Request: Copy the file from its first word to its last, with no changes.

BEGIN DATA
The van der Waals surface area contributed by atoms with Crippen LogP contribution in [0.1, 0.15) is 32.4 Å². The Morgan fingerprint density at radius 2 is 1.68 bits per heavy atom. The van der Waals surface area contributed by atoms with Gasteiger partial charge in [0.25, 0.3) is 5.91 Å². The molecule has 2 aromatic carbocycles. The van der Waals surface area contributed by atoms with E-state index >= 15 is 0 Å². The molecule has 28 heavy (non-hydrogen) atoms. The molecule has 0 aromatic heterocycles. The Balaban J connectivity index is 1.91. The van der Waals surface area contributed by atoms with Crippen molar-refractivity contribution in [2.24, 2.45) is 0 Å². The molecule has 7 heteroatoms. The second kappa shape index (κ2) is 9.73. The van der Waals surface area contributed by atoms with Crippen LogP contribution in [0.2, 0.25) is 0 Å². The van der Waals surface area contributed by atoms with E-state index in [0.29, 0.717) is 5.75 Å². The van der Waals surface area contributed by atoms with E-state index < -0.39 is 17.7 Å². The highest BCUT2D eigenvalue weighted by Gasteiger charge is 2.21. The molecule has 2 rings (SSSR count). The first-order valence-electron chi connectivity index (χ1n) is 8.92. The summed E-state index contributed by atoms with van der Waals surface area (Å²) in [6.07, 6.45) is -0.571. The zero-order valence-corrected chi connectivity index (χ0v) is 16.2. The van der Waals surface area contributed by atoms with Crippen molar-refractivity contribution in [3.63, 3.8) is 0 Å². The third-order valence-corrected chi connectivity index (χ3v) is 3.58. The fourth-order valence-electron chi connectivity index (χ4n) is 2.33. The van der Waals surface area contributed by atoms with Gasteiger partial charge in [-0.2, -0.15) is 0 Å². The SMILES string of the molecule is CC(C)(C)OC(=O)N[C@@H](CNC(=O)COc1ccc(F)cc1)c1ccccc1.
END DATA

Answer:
The van der Waals surface area contributed by atoms with Crippen LogP contribution in [0.1, 0.15) is 32.4 Å². The Morgan fingerprint density at radius 2 is 1.68 bits per heavy atom. The van der Waals surface area contributed by atoms with Gasteiger partial charge in [0.25, 0.3) is 5.91 Å². The molecule has 2 aromatic carbocycles. The van der Waals surface area contributed by atoms with E-state index >= 15 is 0 Å². The molecule has 28 heavy (non-hydrogen) atoms. The molecule has 0 aromatic heterocycles. The Balaban J connectivity index is 1.91. The van der Waals surface area contributed by atoms with Crippen molar-refractivity contribution in [2.24, 2.45) is 0 Å². The molecule has 7 heteroatoms. The second kappa shape index (κ2) is 9.73. The van der Waals surface area contributed by atoms with Crippen LogP contribution in [0.2, 0.25) is 0 Å². The van der Waals surface area contributed by atoms with E-state index in [0.29, 0.717) is 5.75 Å². The van der Waals surface area contributed by atoms with E-state index < -0.39 is 17.7 Å². The highest BCUT2D eigenvalue weighted by Gasteiger charge is 2.21. The molecule has 2 rings (SSSR count). The first-order valence-electron chi connectivity index (χ1n) is 8.92. The summed E-state index contributed by atoms with van der Waals surface area (Å²) in [6.07, 6.45) is -0.571. The zero-order valence-corrected chi connectivity index (χ0v) is 16.2. The van der Waals surface area contributed by atoms with Crippen molar-refractivity contribution in [3.63, 3.8) is 0 Å². The third-order valence-corrected chi connectivity index (χ3v) is 3.58. The fourth-order valence-electron chi connectivity index (χ4n) is 2.33. The van der Waals surface area contributed by atoms with Gasteiger partial charge in [-0.2, -0.15) is 0 Å². The SMILES string of the molecule is CC(C)(C)OC(=O)N[C@@H](CNC(=O)COc1ccc(F)cc1)c1ccccc1.